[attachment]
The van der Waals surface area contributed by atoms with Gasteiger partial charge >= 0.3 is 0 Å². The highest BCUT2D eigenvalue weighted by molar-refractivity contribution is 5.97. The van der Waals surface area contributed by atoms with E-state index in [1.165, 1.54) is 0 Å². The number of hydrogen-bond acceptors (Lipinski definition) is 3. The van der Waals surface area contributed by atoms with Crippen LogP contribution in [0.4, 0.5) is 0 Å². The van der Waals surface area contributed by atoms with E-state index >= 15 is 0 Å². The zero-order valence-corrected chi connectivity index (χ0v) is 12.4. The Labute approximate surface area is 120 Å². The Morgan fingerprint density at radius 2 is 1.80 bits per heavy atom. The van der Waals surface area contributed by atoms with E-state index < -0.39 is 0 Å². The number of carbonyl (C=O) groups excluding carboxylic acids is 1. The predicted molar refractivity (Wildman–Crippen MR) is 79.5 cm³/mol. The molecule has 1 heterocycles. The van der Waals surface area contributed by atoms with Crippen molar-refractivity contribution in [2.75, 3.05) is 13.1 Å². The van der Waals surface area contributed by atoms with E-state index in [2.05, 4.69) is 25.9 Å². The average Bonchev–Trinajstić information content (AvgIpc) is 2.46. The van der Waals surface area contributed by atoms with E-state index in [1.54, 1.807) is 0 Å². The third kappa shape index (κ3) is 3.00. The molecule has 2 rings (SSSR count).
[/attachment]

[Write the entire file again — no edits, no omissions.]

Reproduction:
The van der Waals surface area contributed by atoms with Gasteiger partial charge >= 0.3 is 0 Å². The highest BCUT2D eigenvalue weighted by molar-refractivity contribution is 5.97. The van der Waals surface area contributed by atoms with E-state index in [1.165, 1.54) is 0 Å². The number of hydrogen-bond acceptors (Lipinski definition) is 3. The van der Waals surface area contributed by atoms with Crippen LogP contribution in [0.4, 0.5) is 0 Å². The van der Waals surface area contributed by atoms with E-state index >= 15 is 0 Å². The zero-order valence-corrected chi connectivity index (χ0v) is 12.4. The Labute approximate surface area is 120 Å². The Morgan fingerprint density at radius 2 is 1.80 bits per heavy atom. The van der Waals surface area contributed by atoms with E-state index < -0.39 is 0 Å². The number of carbonyl (C=O) groups excluding carboxylic acids is 1. The predicted molar refractivity (Wildman–Crippen MR) is 79.5 cm³/mol. The molecule has 1 heterocycles. The van der Waals surface area contributed by atoms with Crippen molar-refractivity contribution in [2.75, 3.05) is 13.1 Å². The van der Waals surface area contributed by atoms with E-state index in [2.05, 4.69) is 25.9 Å². The average Bonchev–Trinajstić information content (AvgIpc) is 2.46. The van der Waals surface area contributed by atoms with E-state index in [1.54, 1.807) is 0 Å². The third kappa shape index (κ3) is 3.00. The molecule has 2 rings (SSSR count).